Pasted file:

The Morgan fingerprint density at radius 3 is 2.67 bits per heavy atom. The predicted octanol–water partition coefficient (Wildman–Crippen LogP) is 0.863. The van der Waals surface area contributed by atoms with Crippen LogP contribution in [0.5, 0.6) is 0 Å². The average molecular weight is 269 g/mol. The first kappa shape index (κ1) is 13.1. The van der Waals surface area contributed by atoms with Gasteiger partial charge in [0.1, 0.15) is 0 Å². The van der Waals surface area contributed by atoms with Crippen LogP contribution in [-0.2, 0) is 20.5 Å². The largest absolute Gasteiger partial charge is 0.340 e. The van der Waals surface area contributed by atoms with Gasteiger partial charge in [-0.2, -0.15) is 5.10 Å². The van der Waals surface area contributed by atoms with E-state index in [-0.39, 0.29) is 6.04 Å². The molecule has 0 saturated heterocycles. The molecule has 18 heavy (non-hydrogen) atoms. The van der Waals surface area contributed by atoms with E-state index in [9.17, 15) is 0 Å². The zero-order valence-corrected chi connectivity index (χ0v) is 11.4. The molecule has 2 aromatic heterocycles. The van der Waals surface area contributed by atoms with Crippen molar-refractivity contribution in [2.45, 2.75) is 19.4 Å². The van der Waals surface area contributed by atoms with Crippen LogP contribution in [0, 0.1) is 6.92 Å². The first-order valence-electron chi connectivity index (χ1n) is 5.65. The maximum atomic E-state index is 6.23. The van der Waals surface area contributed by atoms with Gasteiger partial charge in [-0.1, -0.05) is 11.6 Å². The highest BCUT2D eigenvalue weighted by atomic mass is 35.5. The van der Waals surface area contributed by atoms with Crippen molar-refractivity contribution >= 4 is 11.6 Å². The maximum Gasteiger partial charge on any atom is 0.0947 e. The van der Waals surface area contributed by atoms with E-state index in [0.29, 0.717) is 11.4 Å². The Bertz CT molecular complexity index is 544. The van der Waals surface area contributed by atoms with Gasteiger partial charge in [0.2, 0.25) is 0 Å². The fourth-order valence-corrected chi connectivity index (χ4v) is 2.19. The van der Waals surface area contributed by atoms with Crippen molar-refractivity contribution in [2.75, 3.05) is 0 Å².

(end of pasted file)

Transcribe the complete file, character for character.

The Morgan fingerprint density at radius 3 is 2.67 bits per heavy atom. The predicted octanol–water partition coefficient (Wildman–Crippen LogP) is 0.863. The van der Waals surface area contributed by atoms with Crippen LogP contribution in [0.5, 0.6) is 0 Å². The average molecular weight is 269 g/mol. The first kappa shape index (κ1) is 13.1. The van der Waals surface area contributed by atoms with Gasteiger partial charge in [0.1, 0.15) is 0 Å². The van der Waals surface area contributed by atoms with Crippen LogP contribution in [-0.2, 0) is 20.5 Å². The largest absolute Gasteiger partial charge is 0.340 e. The van der Waals surface area contributed by atoms with Gasteiger partial charge in [-0.2, -0.15) is 5.10 Å². The van der Waals surface area contributed by atoms with E-state index in [-0.39, 0.29) is 6.04 Å². The molecule has 0 saturated heterocycles. The molecule has 18 heavy (non-hydrogen) atoms. The van der Waals surface area contributed by atoms with E-state index in [9.17, 15) is 0 Å². The zero-order valence-corrected chi connectivity index (χ0v) is 11.4. The molecule has 2 aromatic heterocycles. The van der Waals surface area contributed by atoms with Crippen molar-refractivity contribution in [2.45, 2.75) is 19.4 Å². The van der Waals surface area contributed by atoms with Crippen LogP contribution in [0, 0.1) is 6.92 Å². The first-order valence-electron chi connectivity index (χ1n) is 5.65. The maximum atomic E-state index is 6.23. The van der Waals surface area contributed by atoms with Gasteiger partial charge in [-0.1, -0.05) is 11.6 Å². The highest BCUT2D eigenvalue weighted by atomic mass is 35.5. The van der Waals surface area contributed by atoms with Crippen molar-refractivity contribution >= 4 is 11.6 Å². The maximum Gasteiger partial charge on any atom is 0.0947 e. The van der Waals surface area contributed by atoms with E-state index in [0.29, 0.717) is 11.4 Å². The Bertz CT molecular complexity index is 544. The van der Waals surface area contributed by atoms with Gasteiger partial charge in [0.2, 0.25) is 0 Å². The fourth-order valence-corrected chi connectivity index (χ4v) is 2.19. The van der Waals surface area contributed by atoms with Crippen molar-refractivity contribution in [2.75, 3.05) is 0 Å².